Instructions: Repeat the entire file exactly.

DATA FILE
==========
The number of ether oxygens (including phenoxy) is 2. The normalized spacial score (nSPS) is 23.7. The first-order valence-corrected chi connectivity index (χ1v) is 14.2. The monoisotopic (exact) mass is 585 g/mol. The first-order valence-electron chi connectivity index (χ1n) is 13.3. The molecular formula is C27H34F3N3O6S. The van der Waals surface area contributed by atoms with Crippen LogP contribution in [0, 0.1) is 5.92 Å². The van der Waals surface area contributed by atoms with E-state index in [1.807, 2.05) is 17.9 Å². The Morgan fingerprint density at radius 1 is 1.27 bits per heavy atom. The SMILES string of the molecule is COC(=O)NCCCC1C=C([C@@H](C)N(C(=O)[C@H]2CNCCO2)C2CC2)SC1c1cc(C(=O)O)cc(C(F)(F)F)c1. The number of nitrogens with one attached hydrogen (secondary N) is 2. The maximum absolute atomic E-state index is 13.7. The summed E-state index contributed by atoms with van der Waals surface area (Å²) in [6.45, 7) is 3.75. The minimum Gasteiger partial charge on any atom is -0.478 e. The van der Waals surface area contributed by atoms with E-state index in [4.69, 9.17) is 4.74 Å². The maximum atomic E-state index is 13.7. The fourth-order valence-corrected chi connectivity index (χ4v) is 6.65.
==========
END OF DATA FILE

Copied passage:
The number of ether oxygens (including phenoxy) is 2. The normalized spacial score (nSPS) is 23.7. The first-order valence-corrected chi connectivity index (χ1v) is 14.2. The monoisotopic (exact) mass is 585 g/mol. The first-order valence-electron chi connectivity index (χ1n) is 13.3. The molecular formula is C27H34F3N3O6S. The van der Waals surface area contributed by atoms with Crippen LogP contribution in [0, 0.1) is 5.92 Å². The van der Waals surface area contributed by atoms with E-state index in [1.807, 2.05) is 17.9 Å². The Morgan fingerprint density at radius 1 is 1.27 bits per heavy atom. The SMILES string of the molecule is COC(=O)NCCCC1C=C([C@@H](C)N(C(=O)[C@H]2CNCCO2)C2CC2)SC1c1cc(C(=O)O)cc(C(F)(F)F)c1. The number of nitrogens with one attached hydrogen (secondary N) is 2. The maximum absolute atomic E-state index is 13.7. The summed E-state index contributed by atoms with van der Waals surface area (Å²) in [6.45, 7) is 3.75. The minimum Gasteiger partial charge on any atom is -0.478 e. The van der Waals surface area contributed by atoms with E-state index in [4.69, 9.17) is 4.74 Å². The maximum atomic E-state index is 13.7. The fourth-order valence-corrected chi connectivity index (χ4v) is 6.65.